fibre optics

UK Falling Behind On Broadband Speed

fibre opticsThe government may claim to be promoting a digital Britain, but they are failing to either invest in pushing the broadband speeds upwards in the country, or pushing private companies to do so – and the UK is falling behind other countries around the world as a result.

According to Akamai’s latest State of the Internet Report, the UK is languishing at 25th in the world when comparing the fastest high-speed internet access – behind European countries such as the Netherlands, the Czech Republic, and Switzerland. High speed access may have improved by 70% year-on-year, but still only 30% of UK broadband users get a speed over 5Mbps compared to 68% in the Netherlands – we rank at 15th in Europe, and that quite simply is not good enough if we want to compete in this digital economy.

South Korea, as it has done historically, tops the list with an average 13.8Mbps broadband speed, with Hong Kong in second with 10.3Mbps, then Japan at 8.9Mbps. Then cam some European countries with the Netherlands in fourth with 8.5Mbps, the Czech Republic in fifth with 7.4Mbps, and Switzerland in sixth with 7.3Mbps. On a city level, Asia also dominates the list with 59 cities in Japan and 10 in South Korea all within the top 100 fastest cites.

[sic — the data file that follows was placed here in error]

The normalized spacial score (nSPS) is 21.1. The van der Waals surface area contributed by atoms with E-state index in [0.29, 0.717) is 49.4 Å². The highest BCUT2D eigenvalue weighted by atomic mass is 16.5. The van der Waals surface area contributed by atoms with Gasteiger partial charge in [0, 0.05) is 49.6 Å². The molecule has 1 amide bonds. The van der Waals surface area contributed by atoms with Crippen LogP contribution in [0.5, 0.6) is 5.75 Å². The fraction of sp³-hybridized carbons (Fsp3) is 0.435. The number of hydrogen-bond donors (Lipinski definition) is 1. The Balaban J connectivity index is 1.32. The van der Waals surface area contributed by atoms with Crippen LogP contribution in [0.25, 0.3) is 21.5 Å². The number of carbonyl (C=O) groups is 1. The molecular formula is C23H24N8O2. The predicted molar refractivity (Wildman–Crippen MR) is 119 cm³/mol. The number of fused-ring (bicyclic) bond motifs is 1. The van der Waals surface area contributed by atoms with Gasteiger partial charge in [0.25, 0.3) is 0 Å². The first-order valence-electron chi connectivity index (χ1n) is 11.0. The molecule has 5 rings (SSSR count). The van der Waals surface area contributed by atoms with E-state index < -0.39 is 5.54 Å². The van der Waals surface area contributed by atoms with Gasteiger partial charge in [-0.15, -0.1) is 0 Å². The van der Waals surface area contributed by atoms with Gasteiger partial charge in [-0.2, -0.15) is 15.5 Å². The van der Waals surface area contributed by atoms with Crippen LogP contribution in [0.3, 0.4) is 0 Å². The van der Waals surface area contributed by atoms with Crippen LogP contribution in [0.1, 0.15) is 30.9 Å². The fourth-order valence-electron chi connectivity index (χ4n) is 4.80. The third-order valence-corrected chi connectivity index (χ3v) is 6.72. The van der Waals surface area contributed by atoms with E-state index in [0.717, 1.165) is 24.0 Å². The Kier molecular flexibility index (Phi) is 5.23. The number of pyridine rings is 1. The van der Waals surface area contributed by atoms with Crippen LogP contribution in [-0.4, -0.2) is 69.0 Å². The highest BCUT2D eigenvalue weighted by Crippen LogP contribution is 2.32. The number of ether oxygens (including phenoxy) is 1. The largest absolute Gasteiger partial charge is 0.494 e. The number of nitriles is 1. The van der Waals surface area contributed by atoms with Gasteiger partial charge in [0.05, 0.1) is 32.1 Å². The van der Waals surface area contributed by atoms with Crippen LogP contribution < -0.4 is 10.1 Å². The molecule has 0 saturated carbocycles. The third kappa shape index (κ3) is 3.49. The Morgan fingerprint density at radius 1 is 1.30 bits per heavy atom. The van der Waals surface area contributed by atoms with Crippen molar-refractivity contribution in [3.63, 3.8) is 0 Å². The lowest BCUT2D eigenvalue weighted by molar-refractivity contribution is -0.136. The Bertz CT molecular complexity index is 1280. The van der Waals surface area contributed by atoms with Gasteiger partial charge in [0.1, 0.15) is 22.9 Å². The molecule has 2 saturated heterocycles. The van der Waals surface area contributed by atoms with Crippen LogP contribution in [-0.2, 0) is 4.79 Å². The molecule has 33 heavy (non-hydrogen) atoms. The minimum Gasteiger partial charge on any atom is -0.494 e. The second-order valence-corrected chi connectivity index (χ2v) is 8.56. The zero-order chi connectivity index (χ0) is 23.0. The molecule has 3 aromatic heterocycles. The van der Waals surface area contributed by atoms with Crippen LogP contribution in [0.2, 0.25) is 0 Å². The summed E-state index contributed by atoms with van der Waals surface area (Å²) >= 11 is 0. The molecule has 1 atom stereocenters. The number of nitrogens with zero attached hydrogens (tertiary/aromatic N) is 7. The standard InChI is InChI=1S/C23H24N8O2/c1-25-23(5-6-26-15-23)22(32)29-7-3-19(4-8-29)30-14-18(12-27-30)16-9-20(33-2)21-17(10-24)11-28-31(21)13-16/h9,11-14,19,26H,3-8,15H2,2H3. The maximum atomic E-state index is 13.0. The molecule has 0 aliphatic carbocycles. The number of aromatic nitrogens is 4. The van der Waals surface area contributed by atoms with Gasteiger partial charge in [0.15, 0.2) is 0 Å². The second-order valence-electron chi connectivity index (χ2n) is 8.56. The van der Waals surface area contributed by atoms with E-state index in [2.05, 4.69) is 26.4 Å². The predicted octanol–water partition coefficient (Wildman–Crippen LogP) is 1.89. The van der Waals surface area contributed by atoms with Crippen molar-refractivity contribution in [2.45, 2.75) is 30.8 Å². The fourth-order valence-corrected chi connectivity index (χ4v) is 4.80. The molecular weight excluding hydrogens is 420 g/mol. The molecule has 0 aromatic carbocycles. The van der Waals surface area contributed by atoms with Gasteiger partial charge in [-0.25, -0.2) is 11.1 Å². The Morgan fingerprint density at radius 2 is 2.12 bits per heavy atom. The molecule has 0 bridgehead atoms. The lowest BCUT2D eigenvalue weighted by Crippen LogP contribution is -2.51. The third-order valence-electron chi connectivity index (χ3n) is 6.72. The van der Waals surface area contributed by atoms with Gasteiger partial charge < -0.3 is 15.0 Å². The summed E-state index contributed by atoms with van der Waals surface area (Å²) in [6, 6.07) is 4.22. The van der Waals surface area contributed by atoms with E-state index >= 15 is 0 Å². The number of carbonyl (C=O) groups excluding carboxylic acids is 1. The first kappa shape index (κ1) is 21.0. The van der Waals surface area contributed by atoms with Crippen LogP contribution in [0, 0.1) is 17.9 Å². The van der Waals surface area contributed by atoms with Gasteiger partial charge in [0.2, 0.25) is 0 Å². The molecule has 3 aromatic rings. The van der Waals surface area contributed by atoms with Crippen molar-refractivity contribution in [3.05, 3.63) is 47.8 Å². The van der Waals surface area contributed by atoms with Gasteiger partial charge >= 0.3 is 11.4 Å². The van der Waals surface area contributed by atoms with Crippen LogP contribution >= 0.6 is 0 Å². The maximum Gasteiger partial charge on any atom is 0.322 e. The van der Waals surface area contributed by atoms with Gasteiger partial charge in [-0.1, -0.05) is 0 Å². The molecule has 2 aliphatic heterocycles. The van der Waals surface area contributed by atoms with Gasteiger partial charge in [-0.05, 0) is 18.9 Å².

The UK placed 11th in terms of general broadband connectivity, and it is great that we have over 91% of users getting a speed over 2Mbps – but such speeds are available through traditional copper lines at great length with little investment. We need investment in fibre optics, such as that going to be offered by Hyperoptic within London, but we need it sooner rather than later and on a larger scale. The EU is proposing to use a carrot and stick approach, but we need to do more on a national level.

However, the UK was placed 11th worldwide in terms of general broadband connectivity, with over 91% of users having a speed of 2Mbps or greater. Bulgaria with 97% was the top ranked country, while the Czech Republic with 95% was placed at the second rank in general broadband connectivity.

Share This